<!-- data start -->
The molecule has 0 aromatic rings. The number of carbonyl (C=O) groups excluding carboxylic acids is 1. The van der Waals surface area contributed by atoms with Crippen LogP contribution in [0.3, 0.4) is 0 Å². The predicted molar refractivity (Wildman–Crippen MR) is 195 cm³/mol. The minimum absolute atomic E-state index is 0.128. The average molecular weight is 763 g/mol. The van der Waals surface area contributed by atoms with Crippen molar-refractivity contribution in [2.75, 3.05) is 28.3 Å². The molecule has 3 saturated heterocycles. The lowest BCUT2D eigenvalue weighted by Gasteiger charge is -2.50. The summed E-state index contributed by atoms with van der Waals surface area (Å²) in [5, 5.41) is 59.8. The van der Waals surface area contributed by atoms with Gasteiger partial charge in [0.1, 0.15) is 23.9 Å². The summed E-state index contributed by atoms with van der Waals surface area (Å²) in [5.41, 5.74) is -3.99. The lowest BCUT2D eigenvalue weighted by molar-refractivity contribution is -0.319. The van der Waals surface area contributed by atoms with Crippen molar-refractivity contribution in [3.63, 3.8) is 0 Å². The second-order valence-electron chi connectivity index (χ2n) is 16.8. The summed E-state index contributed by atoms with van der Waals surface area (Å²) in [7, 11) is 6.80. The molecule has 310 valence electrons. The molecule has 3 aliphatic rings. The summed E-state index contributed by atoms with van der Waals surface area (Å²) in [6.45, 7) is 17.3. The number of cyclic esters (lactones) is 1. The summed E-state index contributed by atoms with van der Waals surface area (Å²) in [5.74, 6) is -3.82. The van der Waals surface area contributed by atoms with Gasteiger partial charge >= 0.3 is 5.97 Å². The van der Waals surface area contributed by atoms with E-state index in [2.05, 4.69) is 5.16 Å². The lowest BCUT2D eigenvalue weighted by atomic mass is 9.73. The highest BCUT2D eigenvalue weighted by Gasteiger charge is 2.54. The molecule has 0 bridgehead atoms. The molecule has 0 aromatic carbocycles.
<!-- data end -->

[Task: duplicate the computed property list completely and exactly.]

The molecule has 0 aromatic rings. The number of carbonyl (C=O) groups excluding carboxylic acids is 1. The van der Waals surface area contributed by atoms with Crippen LogP contribution in [0.3, 0.4) is 0 Å². The predicted molar refractivity (Wildman–Crippen MR) is 195 cm³/mol. The minimum absolute atomic E-state index is 0.128. The average molecular weight is 763 g/mol. The van der Waals surface area contributed by atoms with Crippen molar-refractivity contribution in [2.75, 3.05) is 28.3 Å². The molecule has 3 saturated heterocycles. The lowest BCUT2D eigenvalue weighted by Gasteiger charge is -2.50. The summed E-state index contributed by atoms with van der Waals surface area (Å²) in [5, 5.41) is 59.8. The van der Waals surface area contributed by atoms with Gasteiger partial charge in [0.1, 0.15) is 23.9 Å². The summed E-state index contributed by atoms with van der Waals surface area (Å²) in [5.41, 5.74) is -3.99. The lowest BCUT2D eigenvalue weighted by molar-refractivity contribution is -0.319. The van der Waals surface area contributed by atoms with Crippen molar-refractivity contribution in [3.63, 3.8) is 0 Å². The second-order valence-electron chi connectivity index (χ2n) is 16.8. The summed E-state index contributed by atoms with van der Waals surface area (Å²) in [7, 11) is 6.80. The molecule has 310 valence electrons. The molecule has 3 aliphatic rings. The summed E-state index contributed by atoms with van der Waals surface area (Å²) in [6.45, 7) is 17.3. The number of cyclic esters (lactones) is 1. The summed E-state index contributed by atoms with van der Waals surface area (Å²) in [5.74, 6) is -3.82. The van der Waals surface area contributed by atoms with Gasteiger partial charge >= 0.3 is 5.97 Å². The van der Waals surface area contributed by atoms with E-state index in [2.05, 4.69) is 5.16 Å². The lowest BCUT2D eigenvalue weighted by atomic mass is 9.73. The highest BCUT2D eigenvalue weighted by Gasteiger charge is 2.54. The molecule has 0 bridgehead atoms. The molecule has 0 aromatic carbocycles.